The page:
Skip to comments.Pakistan may force us to look at other options: IAF chief
Posted on 01/12/2013 4:06:18 PM PST by James C. Bennett
NEW DELHI: A furious India on Saturday kept up the pressure on Pakistan over the killing of two soldiers and beheading of one of them with Indian Air Force (IAF) chief Air Chief Marshal Norman K. Browne saying that the country may have to look at "other options" for ensuring the sanctity of the line of control (LoC) and the ceasefire along it.
"We are monitoring the situation carefully because if these things continue to be the way they are and these violations continue to take place, then perhaps we may have to look at some other options for compliance," Browne told reporters on the sidelines of an NCC function here.
He termed as unacceptable the growing cases of ceasefire violations by Pakistani troops. "We have a Line of Control, we have a ceasefire agreement, we have certain structures and mechanisms which are sacrosanct and any violation of these with impunity especially what has been happening in the last few months is totally unacceptable."
'Can't reveal options'
Asked to spell out the options, the IAF chief declined, saying "options are options. We do not discuss these options openly. If violations continue we might have to look at the whole issue again."
Browne, who is the chairman of chiefs of staff committee, was the first to comment among the military chiefs ever since two Indian soldiers were killed and one of them was beheaded by Pakistani troops in Mendhar sector on January 8.
Even as speculation is rife over what he may have meant by "other options", Brown's statement reflects India's anger over the killing of Indian soldiers and brutalization of their bodies by the Pakistani Army, and the stubborn refusal of Islamabad to show even a faint trace of remorse. The IAF chief was speaking a day after India owned up the Thursday's killing of Pakistani Havildar Mohyuddin, and justified it as a "controlled response" to unprovoked firing on Indian troops.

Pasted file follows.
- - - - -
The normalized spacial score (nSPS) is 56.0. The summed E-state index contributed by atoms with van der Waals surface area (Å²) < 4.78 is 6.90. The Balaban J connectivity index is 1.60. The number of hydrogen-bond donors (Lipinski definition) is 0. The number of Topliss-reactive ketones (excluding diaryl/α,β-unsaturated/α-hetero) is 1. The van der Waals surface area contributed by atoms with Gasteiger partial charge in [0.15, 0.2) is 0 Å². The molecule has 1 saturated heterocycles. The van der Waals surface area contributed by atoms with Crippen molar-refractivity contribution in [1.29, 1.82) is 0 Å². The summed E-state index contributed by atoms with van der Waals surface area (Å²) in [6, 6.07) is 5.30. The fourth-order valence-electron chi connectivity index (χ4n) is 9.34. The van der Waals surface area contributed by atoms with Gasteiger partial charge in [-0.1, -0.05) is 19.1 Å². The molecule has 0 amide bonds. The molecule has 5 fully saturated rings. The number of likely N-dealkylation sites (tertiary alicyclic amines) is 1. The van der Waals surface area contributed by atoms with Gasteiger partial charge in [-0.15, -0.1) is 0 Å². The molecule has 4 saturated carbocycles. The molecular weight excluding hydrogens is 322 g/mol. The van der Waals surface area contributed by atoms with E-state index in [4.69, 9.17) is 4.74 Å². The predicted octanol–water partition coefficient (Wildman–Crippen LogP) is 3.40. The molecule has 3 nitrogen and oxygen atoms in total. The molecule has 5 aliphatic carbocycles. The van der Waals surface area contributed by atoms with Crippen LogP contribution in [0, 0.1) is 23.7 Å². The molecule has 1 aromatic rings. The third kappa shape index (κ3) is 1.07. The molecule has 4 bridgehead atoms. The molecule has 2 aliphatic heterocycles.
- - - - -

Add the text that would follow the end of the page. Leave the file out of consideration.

The outrage over the beheading of an Indian soldier was given vent to by defence minister AK Antony on Friday evening when he described the conduct of Pakistan as a "turning point", adding they were both tragic and provocative.
Antony said, "This kind of occasional ceasefire violations and firing is a serious concern, because even though violence level in Kashmir has come down compared to the past, infiltration attempts are increasing."
Foreign minister Salman Khurshid said "wild calls for revenge and reaction" would not be heeded. However, he stressed that Pakistan needed to explain the gruesome behaviour of its army.
"There should not be any disagreement in the manner in which our soldiers and their bodies were treated. That is the bottom line. That is unacceptable and that must be explained," he added.
Khurshid emphasized there had been no substantial response from Pakistan to India's demand for investigations into the killing and mutilation of Indian soldiers. "We will do what is in the best interest of the country and peace, keeping in mind that there is a lot at stake. And we hope there will be a similar approach from the other side. We shouldn't really be lulled into believing that nothing went wrong," he added.
The IAF chief's statement stood in contrast to the studied silence being maintained by Army chief General Bikram Singh on the issue. Gen Singh is expected to make his first comments on the killings on Monday during his customary media interaction on the occasion of the annual Army Day.
Regional nuclear war could run a lot of folks day...
Thirty years ago this type of incident could have easily led to a prolonged costly war. Today both India and Pakistan are nuclear armed. India is not so sure that the Pakistani leadership is stable and may be subject to overthrow by fundamentalists if Pakistan does poorly in a conventional conflict. Nuclear arms in the hands of a Pakistani fundamentalist regime would be India’s worst nightmare. Doubt there will be a major conflict.
Exclusive: Pakistan mobilising troops near border?
YouTube, Friday, January 11, 2013
Sources are telling ‘Times Now’ that the Pakistani Army is mobilising its troops near the border. Leaves of Pakistani soldiers have been cancelled and they have all been ordered to report to duty. In fact Pakistan is reportedly reinforcing its formations across the Line of Control (LoC).
Wonder if the Kenyan has time to interrupt his golf game to get up to speed on this?
Thanks James C. Bennett.